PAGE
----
Aged eleven in 1991 Magali is just switching to senior school where she confidently expects she’ll excel academically and get on with the teachers who like her older sister. Unfortunately for her, a sharp dose of reality intrudes, and she finds the transition to a higher form of learning very difficult. The more she falls behind, the greater the metaphorical weight on her back, which is one of several nicely illustrated visual allegories, and she begins to develop obsessive-compulsive habits, psychosomatic nausea and eventually self-esteem issues. Analytical therapist parents are initially no help, but Magali’s partial salvation begins on hearing her sister play a Beatles album.

Magali le Huche looks back on her childhood sympathetically, and there’s considerable charm and elegance about her fine-lined art. The lack of boundaries the Beatles provided for her is reflected in the lack of panel borders containing the art, but they have the dual purpose of permitting colour spillage as the young Magali enters the psychedelic world of the Beatles. She uses colour inventively in other places also, an example being the soundwaves representing the different voices of each band member.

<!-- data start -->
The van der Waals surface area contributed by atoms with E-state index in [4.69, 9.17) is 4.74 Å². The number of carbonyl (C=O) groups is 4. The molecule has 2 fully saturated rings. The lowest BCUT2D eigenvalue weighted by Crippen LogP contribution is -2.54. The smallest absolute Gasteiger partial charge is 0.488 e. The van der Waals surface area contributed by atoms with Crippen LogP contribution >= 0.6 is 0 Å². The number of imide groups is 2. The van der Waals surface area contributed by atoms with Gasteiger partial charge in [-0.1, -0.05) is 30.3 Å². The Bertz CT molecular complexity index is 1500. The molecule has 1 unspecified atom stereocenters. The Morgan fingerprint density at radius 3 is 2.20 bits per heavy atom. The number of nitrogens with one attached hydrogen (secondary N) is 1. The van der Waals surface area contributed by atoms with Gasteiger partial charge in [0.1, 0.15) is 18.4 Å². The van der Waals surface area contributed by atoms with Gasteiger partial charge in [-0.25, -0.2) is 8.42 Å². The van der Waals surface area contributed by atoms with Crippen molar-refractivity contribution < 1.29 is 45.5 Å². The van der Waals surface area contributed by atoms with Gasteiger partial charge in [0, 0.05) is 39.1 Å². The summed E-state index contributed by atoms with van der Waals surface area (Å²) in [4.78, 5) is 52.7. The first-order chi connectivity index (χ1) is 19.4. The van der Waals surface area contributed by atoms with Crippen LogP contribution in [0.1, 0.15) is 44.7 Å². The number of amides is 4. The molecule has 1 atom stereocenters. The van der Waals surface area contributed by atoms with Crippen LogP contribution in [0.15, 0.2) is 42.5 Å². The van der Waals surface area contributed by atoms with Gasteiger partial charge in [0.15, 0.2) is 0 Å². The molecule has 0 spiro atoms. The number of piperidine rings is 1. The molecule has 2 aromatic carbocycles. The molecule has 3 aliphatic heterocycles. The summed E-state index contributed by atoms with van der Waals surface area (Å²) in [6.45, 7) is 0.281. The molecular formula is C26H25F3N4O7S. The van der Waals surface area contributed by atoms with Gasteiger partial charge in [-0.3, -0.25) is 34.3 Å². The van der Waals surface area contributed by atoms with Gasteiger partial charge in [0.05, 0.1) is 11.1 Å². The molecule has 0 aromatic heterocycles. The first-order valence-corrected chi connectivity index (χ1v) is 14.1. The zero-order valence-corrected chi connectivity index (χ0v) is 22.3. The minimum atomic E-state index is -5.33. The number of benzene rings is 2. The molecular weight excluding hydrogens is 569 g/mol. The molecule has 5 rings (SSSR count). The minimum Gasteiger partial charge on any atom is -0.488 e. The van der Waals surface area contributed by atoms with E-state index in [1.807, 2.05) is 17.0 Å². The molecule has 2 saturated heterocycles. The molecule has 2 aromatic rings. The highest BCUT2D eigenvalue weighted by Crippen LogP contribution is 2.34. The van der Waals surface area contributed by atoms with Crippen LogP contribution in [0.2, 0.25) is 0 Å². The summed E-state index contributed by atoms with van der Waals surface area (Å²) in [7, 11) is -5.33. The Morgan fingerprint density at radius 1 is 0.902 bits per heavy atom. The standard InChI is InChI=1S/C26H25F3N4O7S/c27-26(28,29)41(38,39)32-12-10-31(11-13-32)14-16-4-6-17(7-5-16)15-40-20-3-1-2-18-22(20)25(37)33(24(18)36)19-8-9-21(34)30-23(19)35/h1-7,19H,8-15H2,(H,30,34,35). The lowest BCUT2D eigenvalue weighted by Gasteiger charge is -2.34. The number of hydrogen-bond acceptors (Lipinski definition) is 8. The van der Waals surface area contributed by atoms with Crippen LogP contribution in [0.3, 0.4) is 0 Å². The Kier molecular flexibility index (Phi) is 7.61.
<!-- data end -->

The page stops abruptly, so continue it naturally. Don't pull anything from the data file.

That comes as Magali obsessively throws herself into learning everything about the Beatles with a dedication that would do school work proud. She also begins preaching about the band, to the extent of carving their name into the soles of her shoes to leave prints as she walks. She contrives similarities to connect herself to them, although the coincidence of her beginning to menstruate eleven years to the minute after John Lennon’s death is freaky by any standard, notwithstanding her subsequent discovery of time difference.

Nowhere Girl is about coming to terms with the person one is, and in Magali’s case that confidence is prompted by finding something she’s invested in and wants to learn about. Your heart will go out to the younger girl, and the presence of this graphic recollection proves this is no misery memoir with an unhappy ending.

Somewhere along the way a hand-written “1” in French has become a “7” in English, causing the Beatles to be noted as being in Hamburg in 1967 instead of 1961, and you just know le Huche’s inner eleven year old is raging at the error.